Research Opportunities

As a student in the Department of Economic Sciences, you will have the opportunity to contribute to faculty-led research opportunities that offer practice-oriented learning. Current project topics include:

  • Wellbeing evaluation: Aims at evaluating community-based health outcomes.
  • Behavioral nudges: Part of a project that aims at utilizing costless technology to nudge mobile clinic users to adopt healthy habits.
  • Effort and Risks: Uses data from professional football to look at effort, risk, and compensation.
  • Brain and choice: Aims at identifying neural predictors of consumption.
  • Retirement savings: Uses administrative survey data to predict savings and measures the mechanisms behind important behavioral biases.
  • Social networks: Involves experiments to identify the conditions necessary for coordinated behaviors within a social network such as Facebook.
  • Capital flow reversals: Aims at identifying causes and effects of international capital flow surges and reversals.
  • Faulty mental models: Identifies the effects of behavioral biases on financial discipline during crises.
  • Migrants’ remittances: Studies the interaction of remittances flows and foreign direct investment on economic development.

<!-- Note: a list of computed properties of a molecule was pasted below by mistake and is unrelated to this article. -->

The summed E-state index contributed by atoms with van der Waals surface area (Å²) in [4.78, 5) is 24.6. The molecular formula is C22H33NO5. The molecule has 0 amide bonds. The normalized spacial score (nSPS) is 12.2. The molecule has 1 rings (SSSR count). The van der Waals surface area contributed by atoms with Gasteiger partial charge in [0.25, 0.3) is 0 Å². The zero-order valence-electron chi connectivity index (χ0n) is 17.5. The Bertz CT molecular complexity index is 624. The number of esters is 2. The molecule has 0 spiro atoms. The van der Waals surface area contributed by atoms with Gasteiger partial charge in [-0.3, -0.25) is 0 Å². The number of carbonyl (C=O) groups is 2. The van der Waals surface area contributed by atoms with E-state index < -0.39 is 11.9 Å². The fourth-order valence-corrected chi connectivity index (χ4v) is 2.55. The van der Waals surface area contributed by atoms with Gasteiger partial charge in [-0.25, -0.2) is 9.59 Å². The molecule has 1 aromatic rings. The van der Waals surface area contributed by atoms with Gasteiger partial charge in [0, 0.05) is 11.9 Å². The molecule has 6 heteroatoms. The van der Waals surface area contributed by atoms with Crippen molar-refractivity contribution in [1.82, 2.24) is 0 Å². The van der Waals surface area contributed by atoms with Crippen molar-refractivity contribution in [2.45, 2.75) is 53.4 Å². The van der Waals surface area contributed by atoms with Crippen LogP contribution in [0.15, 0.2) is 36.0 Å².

• Macroeconomic policy design: Studies the persistence of macroeconomic effects from participating in International Monetary Fund programs.

Faculty & Research

  • Paul J. Zak profile image

    Paul J. Zak

    Professor of Economic Sciences, Psychology & Management
    Director, Center for Neuroeconomics Studies

    Research Interests

    Neuroeconomics, Neuroscience of narratives, Neuromanagement

  • C. Monica Capra profile image

    C. Monica Capra

    Professor of Economic Sciences

    Research Interests

    Experimental economics, Behavioral economics, Neuroeconomics

  • Joshua Tasoff profile image

    Joshua Tasoff

    Associate Professor of Economic Sciences

    Research Interests

    Behavioral economics, experimental economics, microbial economics

  • Robert Klitgaard profile image

    Robert Klitgaard

    University Professor

    Research Interests

    Public policy, Economic strategy, Institutional reform, Corruption

  • Tom Kniesner profile image

    Tom Kniesner

    University Professor
    Chair, Department of Economic Sciences

    Research Interests

    Labor economics, Health economics, Econometrics

  • Graham Bird profile image

    Graham Bird

    Clinical Professor of Economic Sciences

    Research Interests

    International finance, international macroeconomics, economic development

  • Thomas Willett profile image

    Thomas Willett

    Horton Professor of Economics
    Director, Claremont Institute for Economic Studies

    Research Interests

    International money and finance
    Political economy of economic policy

  • Deborah Freund profile image

    Deborah Freund

    University Professor

Where You Can Find Our Alumni

Request information about the Economics program

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Jeremy McWells

Assistant Director of Admissions
T: 909-607-1714 (Direct)
T: 909-607-7811 (Central Admissions)
E: jeremy.mcwells@cgu.edu